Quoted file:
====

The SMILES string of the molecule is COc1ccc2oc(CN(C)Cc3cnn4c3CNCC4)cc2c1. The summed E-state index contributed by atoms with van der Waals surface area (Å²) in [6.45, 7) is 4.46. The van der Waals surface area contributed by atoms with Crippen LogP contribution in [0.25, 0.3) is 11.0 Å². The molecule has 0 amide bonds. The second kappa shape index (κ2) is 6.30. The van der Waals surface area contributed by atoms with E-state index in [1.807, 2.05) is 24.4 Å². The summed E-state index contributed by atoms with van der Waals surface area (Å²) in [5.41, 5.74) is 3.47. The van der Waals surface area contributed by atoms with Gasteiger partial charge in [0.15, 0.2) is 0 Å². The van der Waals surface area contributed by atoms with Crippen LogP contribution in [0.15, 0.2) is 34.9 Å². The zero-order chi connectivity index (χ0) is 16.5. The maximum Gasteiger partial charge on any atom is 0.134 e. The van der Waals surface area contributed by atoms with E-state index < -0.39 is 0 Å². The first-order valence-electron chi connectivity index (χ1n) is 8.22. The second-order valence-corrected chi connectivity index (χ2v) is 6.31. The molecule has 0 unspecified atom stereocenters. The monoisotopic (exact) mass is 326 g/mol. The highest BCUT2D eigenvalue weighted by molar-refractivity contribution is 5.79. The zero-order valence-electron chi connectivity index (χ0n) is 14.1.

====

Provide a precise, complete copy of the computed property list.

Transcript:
The SMILES string of the molecule is COc1ccc2oc(CN(C)Cc3cnn4c3CNCC4)cc2c1. The summed E-state index contributed by atoms with van der Waals surface area (Å²) in [6.45, 7) is 4.46. The van der Waals surface area contributed by atoms with Crippen LogP contribution in [0.25, 0.3) is 11.0 Å². The molecule has 0 amide bonds. The second kappa shape index (κ2) is 6.30. The van der Waals surface area contributed by atoms with E-state index in [1.807, 2.05) is 24.4 Å². The summed E-state index contributed by atoms with van der Waals surface area (Å²) in [5.41, 5.74) is 3.47. The van der Waals surface area contributed by atoms with Gasteiger partial charge in [0.15, 0.2) is 0 Å². The van der Waals surface area contributed by atoms with Crippen LogP contribution in [0.15, 0.2) is 34.9 Å². The zero-order chi connectivity index (χ0) is 16.5. The maximum Gasteiger partial charge on any atom is 0.134 e. The van der Waals surface area contributed by atoms with E-state index < -0.39 is 0 Å². The first-order valence-electron chi connectivity index (χ1n) is 8.22. The second-order valence-corrected chi connectivity index (χ2v) is 6.31. The molecule has 0 unspecified atom stereocenters. The monoisotopic (exact) mass is 326 g/mol. The highest BCUT2D eigenvalue weighted by molar-refractivity contribution is 5.79. The zero-order valence-electron chi connectivity index (χ0n) is 14.1.